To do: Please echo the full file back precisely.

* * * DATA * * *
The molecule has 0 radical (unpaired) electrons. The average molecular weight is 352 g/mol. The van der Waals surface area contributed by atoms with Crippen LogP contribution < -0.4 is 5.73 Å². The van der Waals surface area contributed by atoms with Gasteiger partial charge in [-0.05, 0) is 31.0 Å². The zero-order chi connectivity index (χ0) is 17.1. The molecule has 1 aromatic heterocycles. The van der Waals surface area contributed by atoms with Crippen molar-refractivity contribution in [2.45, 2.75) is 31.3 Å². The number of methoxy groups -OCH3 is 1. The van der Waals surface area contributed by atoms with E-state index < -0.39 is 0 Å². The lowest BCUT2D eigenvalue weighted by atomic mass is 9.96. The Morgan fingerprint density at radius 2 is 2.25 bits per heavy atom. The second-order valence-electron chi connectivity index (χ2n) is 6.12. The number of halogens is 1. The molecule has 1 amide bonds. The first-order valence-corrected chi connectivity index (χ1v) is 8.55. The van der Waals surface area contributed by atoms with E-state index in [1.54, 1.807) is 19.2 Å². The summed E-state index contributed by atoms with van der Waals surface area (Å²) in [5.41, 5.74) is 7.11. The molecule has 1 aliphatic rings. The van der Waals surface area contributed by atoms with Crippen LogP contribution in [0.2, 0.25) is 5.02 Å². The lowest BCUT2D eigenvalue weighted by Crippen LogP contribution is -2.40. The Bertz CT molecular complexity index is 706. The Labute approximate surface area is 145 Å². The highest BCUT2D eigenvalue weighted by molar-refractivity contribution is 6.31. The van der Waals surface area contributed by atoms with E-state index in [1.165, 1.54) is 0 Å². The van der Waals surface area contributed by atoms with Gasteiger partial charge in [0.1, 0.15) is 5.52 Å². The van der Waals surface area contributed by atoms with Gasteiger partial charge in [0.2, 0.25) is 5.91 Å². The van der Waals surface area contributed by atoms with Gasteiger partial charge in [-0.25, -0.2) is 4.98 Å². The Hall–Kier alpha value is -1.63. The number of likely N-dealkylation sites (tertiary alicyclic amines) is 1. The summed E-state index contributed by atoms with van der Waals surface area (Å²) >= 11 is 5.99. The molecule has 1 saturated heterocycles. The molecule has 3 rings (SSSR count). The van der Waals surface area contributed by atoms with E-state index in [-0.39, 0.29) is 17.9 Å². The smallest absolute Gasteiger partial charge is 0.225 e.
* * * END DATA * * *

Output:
The molecule has 0 radical (unpaired) electrons. The average molecular weight is 352 g/mol. The van der Waals surface area contributed by atoms with Crippen LogP contribution < -0.4 is 5.73 Å². The van der Waals surface area contributed by atoms with Gasteiger partial charge in [-0.05, 0) is 31.0 Å². The zero-order chi connectivity index (χ0) is 17.1. The molecule has 1 aromatic heterocycles. The van der Waals surface area contributed by atoms with Crippen molar-refractivity contribution in [2.45, 2.75) is 31.3 Å². The number of methoxy groups -OCH3 is 1. The van der Waals surface area contributed by atoms with E-state index < -0.39 is 0 Å². The lowest BCUT2D eigenvalue weighted by atomic mass is 9.96. The Morgan fingerprint density at radius 2 is 2.25 bits per heavy atom. The second-order valence-electron chi connectivity index (χ2n) is 6.12. The number of halogens is 1. The molecule has 1 amide bonds. The first-order valence-corrected chi connectivity index (χ1v) is 8.55. The van der Waals surface area contributed by atoms with E-state index in [1.54, 1.807) is 19.2 Å². The summed E-state index contributed by atoms with van der Waals surface area (Å²) in [5.41, 5.74) is 7.11. The molecule has 1 aliphatic rings. The van der Waals surface area contributed by atoms with Crippen LogP contribution in [0.2, 0.25) is 5.02 Å². The lowest BCUT2D eigenvalue weighted by Crippen LogP contribution is -2.40. The Bertz CT molecular complexity index is 706. The Labute approximate surface area is 145 Å². The highest BCUT2D eigenvalue weighted by molar-refractivity contribution is 6.31. The van der Waals surface area contributed by atoms with E-state index in [1.165, 1.54) is 0 Å². The van der Waals surface area contributed by atoms with Gasteiger partial charge in [0.1, 0.15) is 5.52 Å². The van der Waals surface area contributed by atoms with Gasteiger partial charge in [0.2, 0.25) is 5.91 Å². The van der Waals surface area contributed by atoms with Gasteiger partial charge in [-0.25, -0.2) is 4.98 Å². The Hall–Kier alpha value is -1.63. The number of likely N-dealkylation sites (tertiary alicyclic amines) is 1. The summed E-state index contributed by atoms with van der Waals surface area (Å²) >= 11 is 5.99. The molecule has 1 saturated heterocycles. The molecule has 3 rings (SSSR count). The van der Waals surface area contributed by atoms with E-state index in [-0.39, 0.29) is 17.9 Å². The smallest absolute Gasteiger partial charge is 0.225 e.